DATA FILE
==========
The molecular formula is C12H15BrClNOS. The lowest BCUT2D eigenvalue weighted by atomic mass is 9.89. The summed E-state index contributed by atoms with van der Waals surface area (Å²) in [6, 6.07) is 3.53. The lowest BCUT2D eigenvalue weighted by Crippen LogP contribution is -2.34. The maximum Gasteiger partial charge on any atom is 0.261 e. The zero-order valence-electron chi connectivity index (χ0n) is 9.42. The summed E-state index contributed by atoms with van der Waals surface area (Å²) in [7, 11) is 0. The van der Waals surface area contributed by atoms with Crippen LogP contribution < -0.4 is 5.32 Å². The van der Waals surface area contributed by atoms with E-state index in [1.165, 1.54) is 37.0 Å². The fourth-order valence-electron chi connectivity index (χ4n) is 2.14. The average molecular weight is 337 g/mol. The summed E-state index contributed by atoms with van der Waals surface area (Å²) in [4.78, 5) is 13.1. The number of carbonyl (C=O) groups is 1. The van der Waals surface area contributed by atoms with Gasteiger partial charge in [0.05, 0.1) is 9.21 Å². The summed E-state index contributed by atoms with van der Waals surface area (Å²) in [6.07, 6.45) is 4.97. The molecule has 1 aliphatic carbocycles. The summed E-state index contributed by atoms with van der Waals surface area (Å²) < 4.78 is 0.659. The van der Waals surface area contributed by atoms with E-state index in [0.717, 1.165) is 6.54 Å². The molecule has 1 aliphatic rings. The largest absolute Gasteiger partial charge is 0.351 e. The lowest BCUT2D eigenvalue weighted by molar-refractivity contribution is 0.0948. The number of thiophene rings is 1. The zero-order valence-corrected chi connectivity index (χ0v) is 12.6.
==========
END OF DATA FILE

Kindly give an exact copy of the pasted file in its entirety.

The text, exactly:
The molecular formula is C12H15BrClNOS. The lowest BCUT2D eigenvalue weighted by atomic mass is 9.89. The summed E-state index contributed by atoms with van der Waals surface area (Å²) in [6, 6.07) is 3.53. The lowest BCUT2D eigenvalue weighted by Crippen LogP contribution is -2.34. The maximum Gasteiger partial charge on any atom is 0.261 e. The zero-order valence-electron chi connectivity index (χ0n) is 9.42. The summed E-state index contributed by atoms with van der Waals surface area (Å²) in [7, 11) is 0. The van der Waals surface area contributed by atoms with Crippen LogP contribution < -0.4 is 5.32 Å². The van der Waals surface area contributed by atoms with E-state index in [1.165, 1.54) is 37.0 Å². The fourth-order valence-electron chi connectivity index (χ4n) is 2.14. The average molecular weight is 337 g/mol. The summed E-state index contributed by atoms with van der Waals surface area (Å²) in [4.78, 5) is 13.1. The number of carbonyl (C=O) groups is 1. The van der Waals surface area contributed by atoms with Gasteiger partial charge in [0.05, 0.1) is 9.21 Å². The summed E-state index contributed by atoms with van der Waals surface area (Å²) in [6.07, 6.45) is 4.97. The molecule has 1 aliphatic carbocycles. The summed E-state index contributed by atoms with van der Waals surface area (Å²) < 4.78 is 0.659. The van der Waals surface area contributed by atoms with E-state index in [0.717, 1.165) is 6.54 Å². The molecule has 1 aliphatic rings. The largest absolute Gasteiger partial charge is 0.351 e. The lowest BCUT2D eigenvalue weighted by molar-refractivity contribution is 0.0948. The number of thiophene rings is 1. The zero-order valence-corrected chi connectivity index (χ0v) is 12.6.